Remember the Boy Scout Law? A scout is trustworthy, loyal, helpful, friendly, etc. It was a shopping list of virtues. Girl Scouts follow a similar list of desirable characteristics. Today, as a financial professional, you also belong to a "club." Indeed, your clients and potential clients have certain traits they want to see in their accountants. Below is a list, which shows how characteristics work and fit into your daily life.
1. Client Focused. Everyone wants to be an important client. Your friends don't realize the size of your clientele, but they know they don't want to just be a number or file. When I was a financial advisor my wife got this message across well.
Scenario: Standing at the restaurant bar waiting for our table. Everyone is there but Bryce. He's late.
Action: Jane explained: "He was probably leaving when the phone rang. He never ignores a ringing phone. It was a client. They had a problem. He sat back down and helped them. Who knows when he'll get here? Lets get our table. He'll arrive eventually."
Outcome: Everyone wants financial professionals who put their client's interests ahead of their own personal life.
2. Confidentiality. Most businesses talk about their clients and rely on testimonials. "TripAdvisor" typifies the Gen X and Gen Y desire to make buying decisions based on other's feedback. "Angie's List" was one of the first social media sites to rate professionals. But those who think about using these may be concerned that confidential data becomes public.
Scenario: A longtime friend explains: "I don't do business with friends because of confidentiality. People talk, you know."
Action: You lean on your history together to establish credibility. "We've known each other for 10 years. We socialize with the same people. It's likely some of them might be my clients. In the years we've know each other I've never mentioned a client relationship. It's unlikely I'm going to start now."
Outcome: You've positioned your decade of discretion as evidence you keep client identities confidential.
3. Keeping Current. Tax laws change periodically. They are understood to be complex. Anyone shopping for an accountant wants someone conversant with the latest changes.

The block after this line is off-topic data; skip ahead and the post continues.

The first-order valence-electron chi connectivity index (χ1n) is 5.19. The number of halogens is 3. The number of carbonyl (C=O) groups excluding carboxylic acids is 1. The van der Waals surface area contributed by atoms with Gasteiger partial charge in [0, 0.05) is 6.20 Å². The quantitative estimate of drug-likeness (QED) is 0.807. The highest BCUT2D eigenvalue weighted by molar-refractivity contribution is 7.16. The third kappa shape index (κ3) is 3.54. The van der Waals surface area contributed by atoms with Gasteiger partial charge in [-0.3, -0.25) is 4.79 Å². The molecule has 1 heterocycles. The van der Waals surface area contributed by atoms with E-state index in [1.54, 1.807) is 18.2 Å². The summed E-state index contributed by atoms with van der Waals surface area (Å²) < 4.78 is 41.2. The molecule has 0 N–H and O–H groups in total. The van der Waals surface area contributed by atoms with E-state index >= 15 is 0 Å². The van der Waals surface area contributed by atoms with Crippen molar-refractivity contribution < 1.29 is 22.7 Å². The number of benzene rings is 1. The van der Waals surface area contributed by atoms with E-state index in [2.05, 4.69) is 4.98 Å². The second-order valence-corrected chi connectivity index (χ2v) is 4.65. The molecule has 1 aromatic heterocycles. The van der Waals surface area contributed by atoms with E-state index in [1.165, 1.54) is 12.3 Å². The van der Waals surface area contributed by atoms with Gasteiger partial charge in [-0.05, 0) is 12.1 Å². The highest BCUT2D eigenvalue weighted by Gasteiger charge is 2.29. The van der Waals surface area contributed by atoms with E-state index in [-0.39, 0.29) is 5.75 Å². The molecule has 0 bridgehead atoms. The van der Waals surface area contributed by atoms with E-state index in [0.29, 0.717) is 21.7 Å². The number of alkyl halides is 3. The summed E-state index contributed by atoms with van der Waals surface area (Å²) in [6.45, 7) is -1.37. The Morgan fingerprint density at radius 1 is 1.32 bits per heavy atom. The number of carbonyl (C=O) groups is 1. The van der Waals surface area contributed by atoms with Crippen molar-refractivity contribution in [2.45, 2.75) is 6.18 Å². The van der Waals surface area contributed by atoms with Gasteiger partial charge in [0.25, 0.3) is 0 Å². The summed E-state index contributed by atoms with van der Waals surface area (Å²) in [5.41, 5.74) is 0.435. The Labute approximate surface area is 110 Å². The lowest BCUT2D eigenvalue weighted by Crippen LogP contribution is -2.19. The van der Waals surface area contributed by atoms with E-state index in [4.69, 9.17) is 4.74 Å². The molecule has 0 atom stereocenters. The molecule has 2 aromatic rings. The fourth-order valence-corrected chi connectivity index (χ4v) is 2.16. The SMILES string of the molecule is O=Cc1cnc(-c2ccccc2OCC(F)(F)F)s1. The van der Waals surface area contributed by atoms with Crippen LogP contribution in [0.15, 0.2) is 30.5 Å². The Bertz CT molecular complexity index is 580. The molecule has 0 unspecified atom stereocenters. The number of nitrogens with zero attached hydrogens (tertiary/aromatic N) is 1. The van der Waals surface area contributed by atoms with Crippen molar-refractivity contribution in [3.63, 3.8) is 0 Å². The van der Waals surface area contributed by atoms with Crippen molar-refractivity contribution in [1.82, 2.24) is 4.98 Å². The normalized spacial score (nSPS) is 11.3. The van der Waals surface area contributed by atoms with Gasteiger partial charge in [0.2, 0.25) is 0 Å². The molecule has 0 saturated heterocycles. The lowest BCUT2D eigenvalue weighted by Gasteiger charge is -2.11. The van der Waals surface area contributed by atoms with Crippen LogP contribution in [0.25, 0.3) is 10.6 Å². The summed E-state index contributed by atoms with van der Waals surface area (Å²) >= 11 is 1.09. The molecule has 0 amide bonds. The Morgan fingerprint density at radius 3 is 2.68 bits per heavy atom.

Scenario: You are talking with friends about getting together for dinner midweek.
Action: "Tuesdays and Thursdays work. Wednesdays are out for the next few weeks. I'm taking this Continuing Ed course on recent tax law changes. I've read plenty on my own, but I'm taking a course, too."
Outcome: Your field is changing and you are still going to school. Their field is changing too. Are they keeping up?
4. Work Ethic, Accountability. Some established professionals coast through life, especially if they have a team in the background doing the number-crunching and filings. People might wonder if clients are paying an experienced expert's fee and getting the output of juniors and associates.
Scenario: The discussion turns towards getting away to Hilton Head for a golf weekend.
Action: "Golf is not in the picture for me, at least for the next couple of weekends. I oversee the accounts for a foundation connected to a medical society. They have their annual convention in 10 days and I'm on the program to report. It's my signature on the reports, so I've got to be prepared to answer any questions they throw at me. I need the next weekend or so to prepare."
Outcome: They realize that the foundation gets your expertise, not someone else's. You are accountable.
5. Successful. Successful people want to work with other successful people. Pushing too hard for new business implies you are desperate. You must balance the perception of a busy practice with your available capacity to take on another client or so.
Scenario: Over drinks everyone is talking about "their year." How was it?
Action: "My practice has held steady at about 300 clients. They keep me pretty busy. From time to time attrition from things like death or divorce brings the number down a bit. The slots get filled as I bring on new clients who have been introduced by a friend or referred by another client."
Outcome: You have an established practice. You also have openings.
Like Boy Scouts and Girl Scouts, you have desirable traits people admire. Incorporate them into your conversation and your life.
About the author:
Bryce Sanders is president of Perceptive Business Solutions Inc. in New Hope, Pennsylvania. He provides HNW client acquisition training for the financial services industry. His book "Captivating the Wealthy Investor" can be found on Amazon.com.